1. Archive


Published Jul. 9, 2010

Q: My wife and I live out in Southern California and have some . . . well, to be polite, interesting neighbors in our condo complex. One couple in particular is very proud of the Porsche 911 Carrera they're leasing. The car probably is a 2007 (about a year older than the woman's face . . . the rest of her is a 1950-something). Whenever they start up this car, or before they turn it off, they make sure that they rev the engine loudly, in case we all forgot that they have a Porsche. My question is this: Can revving the engine while the car is not moving damage anything? Chris

Tom: Well, clearly it can damage relations between neighbors, Chris. Not that there's going to be anything left to damage after she reads your comments about her new kisser!

Ray: The answer is that damage can occur from revving, but it has nothing to do with whether the car is moving - it depends on whether the car is warmed up yet. So, in the case of your neighbors, they may be doing damage by revving it first thing in the morning, but not at night, after they've just driven the car home.

Tom: When you first start a cold engine, especially if the outside temperature is low, it takes the oil a few seconds to build up pressure and fully circulate. That means for those first few seconds, crucial parts of your engine are not fully protected.

Ray: That's why with modern, fuel-injected cars, you're not supposed to step on the gas when you start the engine. You just turn the key, and ba-da-bing, the engine starts and automatically idles at a nice, low RPM.

Tom: If you really stab the gas pedal the moment you start the car, and go VRRROOOM, VRRROOOOOOM right away, you will put extra wear and tear on things like the rings, the cylinder walls, the valves, the crankshaft, the bearings and other parts that absolutely require proper lubrication. And those parts are very expensive to replace.

Ray: Of course, your neighbors are just leasing this thing, so what do they care if it burns oil at 80,000 miles?

Tom: On the other hand, all they're really doing is enjoying their car. I mean, the engine of a Porsche does sound wonderful. In fact, I may buy one just so I can rev it up and listen to the engine.

Ray: I don't know, Tommy. If I were you, I think I'd save the money for your face.

* * *

Apps to keep teens safer

Tom: A few weeks ago, we answered a question from Blair, the mother of a 16-year-old girl, who wanted to find a device that would help her keep track of her "spirited" daughter's driving.

Ray: We suggested a convent.

Tom: We actually suggested one of the Global Positioning System (GPS)-based black boxes that can track a driver's speed and aggressiveness and report violations to a parent instantly by e-mail or text message.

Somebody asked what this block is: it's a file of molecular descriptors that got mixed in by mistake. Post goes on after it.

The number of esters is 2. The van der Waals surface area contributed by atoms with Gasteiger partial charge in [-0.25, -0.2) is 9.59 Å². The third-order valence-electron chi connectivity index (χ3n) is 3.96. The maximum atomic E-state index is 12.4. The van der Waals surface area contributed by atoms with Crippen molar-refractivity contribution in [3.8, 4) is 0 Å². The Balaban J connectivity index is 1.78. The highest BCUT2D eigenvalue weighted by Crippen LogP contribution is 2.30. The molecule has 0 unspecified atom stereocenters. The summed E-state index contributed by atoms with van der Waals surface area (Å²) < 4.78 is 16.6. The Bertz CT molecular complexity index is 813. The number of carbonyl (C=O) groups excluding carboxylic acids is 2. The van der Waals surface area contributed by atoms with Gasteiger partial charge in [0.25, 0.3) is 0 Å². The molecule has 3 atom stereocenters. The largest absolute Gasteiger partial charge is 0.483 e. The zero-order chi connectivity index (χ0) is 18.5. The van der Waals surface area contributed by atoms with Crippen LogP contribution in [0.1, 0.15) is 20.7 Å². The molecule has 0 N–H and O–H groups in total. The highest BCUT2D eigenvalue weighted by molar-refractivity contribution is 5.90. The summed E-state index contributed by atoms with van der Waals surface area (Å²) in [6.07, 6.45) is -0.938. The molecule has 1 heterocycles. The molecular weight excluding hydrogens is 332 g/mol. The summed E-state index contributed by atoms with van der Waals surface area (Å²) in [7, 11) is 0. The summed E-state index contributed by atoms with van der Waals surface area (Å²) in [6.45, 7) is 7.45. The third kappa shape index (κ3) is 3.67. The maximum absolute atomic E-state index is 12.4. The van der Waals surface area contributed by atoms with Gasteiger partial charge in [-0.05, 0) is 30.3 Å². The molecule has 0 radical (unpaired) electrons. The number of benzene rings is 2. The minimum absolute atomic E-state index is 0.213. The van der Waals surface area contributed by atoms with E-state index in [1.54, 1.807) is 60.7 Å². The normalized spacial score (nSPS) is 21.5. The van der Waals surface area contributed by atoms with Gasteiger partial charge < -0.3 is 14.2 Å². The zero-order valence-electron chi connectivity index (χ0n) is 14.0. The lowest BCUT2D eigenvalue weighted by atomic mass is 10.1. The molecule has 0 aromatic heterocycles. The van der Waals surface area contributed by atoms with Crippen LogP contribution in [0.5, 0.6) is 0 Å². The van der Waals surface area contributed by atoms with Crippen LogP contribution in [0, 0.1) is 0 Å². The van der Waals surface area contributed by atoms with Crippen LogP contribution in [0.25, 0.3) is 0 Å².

Ray: These devices are called Event Data Recorders (EDRs), and there are a number of them on the market.

Tom: But driving fast isn't the only danger to new drivers. Cell phones provide a whole new smorgasbord of ways to crash a car. There's the distraction of conversations, and even worse, the sending and reading of text messages, which multiplies the risk of an accident many times over.

Ray: Well, now there are cell phone applications that you can install on your kid's (or parent's, or spouse's) phone to cut down on these distractions.

Tom: They all work pretty much the same way. They use the phone's GPS to determine when the phone is moving faster than walking speed. Then, it presumes, you're driving.

Ray: Of course, if you're riding the school bus, you're out of luck. But nothing's perfect, right?

Tom: Once the application senses that you're moving at vehicle speed, it shuts down some or all aspects of the phone. One app might turn the whole phone into a brick. Another app blocks texting. One is highly customizable.

Ray: In all cases, once the car is stopped for a certain amount of time, the phone is released again to fully function for the user.

Tom: A few of these apps have override systems so that, presumably, a passenger can program in some numbers and then text and chat while the driver pays full attention to the road. Of course, teenagers will figure out how to scam that one in no time.

Ray: They all allow you to dial 911 anytime and allow certain "emergency numbers," like parents' numbers, to get through under all conditions.

Tom: They're not perfect, but they're worth a look. Their names are iZup, CellSafety, ZoomSafer and TXTBlocker.